Health Minister J P Nadda informed the Lok Sabha recently that laws to prevent food and milk adulteration will be made more stringent. "We propose to comprehensively review the Food Safety and Standards Act, Rules and Regulations to address the concerns of courts in matters relating to food adulteration and the numerous representation received from food business operators. It is also proposed to revisit the punishment stipulated for milk adulteration and make it more stringent," Nadda said.
Amidst concerns voiced by law-makers over 'slow poison' in the form of food adulteration and unregulated use of pesticides and antibiotics, especially in poultry products, Nadda termed it as a 'serious health hazard' and said that government will strengthen manpower and infrastructure to tackle issues regarding food safety. "Time has come to revisit current laws. Two days ago, we formed a task force. It will give its report in 45 days," he said, adding that a mechanism has to be developed which is continuous so that it could deal with the problem even as new means of adulteration are reported.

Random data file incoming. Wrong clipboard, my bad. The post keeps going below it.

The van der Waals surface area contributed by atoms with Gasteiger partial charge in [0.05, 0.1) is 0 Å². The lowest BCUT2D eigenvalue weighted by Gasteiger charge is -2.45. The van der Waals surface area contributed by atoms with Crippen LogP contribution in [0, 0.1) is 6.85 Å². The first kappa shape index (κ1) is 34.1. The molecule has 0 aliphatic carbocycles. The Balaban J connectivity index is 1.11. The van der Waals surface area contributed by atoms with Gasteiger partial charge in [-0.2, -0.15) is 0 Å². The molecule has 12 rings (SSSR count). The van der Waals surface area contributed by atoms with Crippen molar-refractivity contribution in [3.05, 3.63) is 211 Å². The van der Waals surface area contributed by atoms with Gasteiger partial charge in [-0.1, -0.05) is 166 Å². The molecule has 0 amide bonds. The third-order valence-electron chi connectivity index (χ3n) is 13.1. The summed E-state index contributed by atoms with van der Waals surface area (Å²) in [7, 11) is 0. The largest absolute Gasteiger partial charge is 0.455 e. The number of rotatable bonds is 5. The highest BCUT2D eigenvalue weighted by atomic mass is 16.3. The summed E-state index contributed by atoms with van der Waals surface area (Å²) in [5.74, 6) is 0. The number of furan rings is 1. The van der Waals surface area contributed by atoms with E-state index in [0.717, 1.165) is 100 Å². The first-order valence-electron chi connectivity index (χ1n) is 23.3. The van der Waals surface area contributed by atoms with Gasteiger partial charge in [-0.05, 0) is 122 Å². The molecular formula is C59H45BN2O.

He also mentioned that contaminated food items were to be blamed for the growing incidence of non-communicable diseases. Besides this, the poor implementation of the existing Food Safety and Standards Act is also a problem.
P V Midhun Reddy (YSR Cong) and Satyapal Singh (BJP) revealed that almost everything consumed by people from water to milk and food products were contaminated. They expressed concern over the use of oxytocin injection to make cows produce more milk and demanded swift action to curb the menace.
Nadda further reported that 13,571 out of 72,200 food samples analysed in 2013-14 were adulterated and about 10,325 civil and criminal cases were filed. He assured the House that the government was committed to curb this 'serious health hazard'.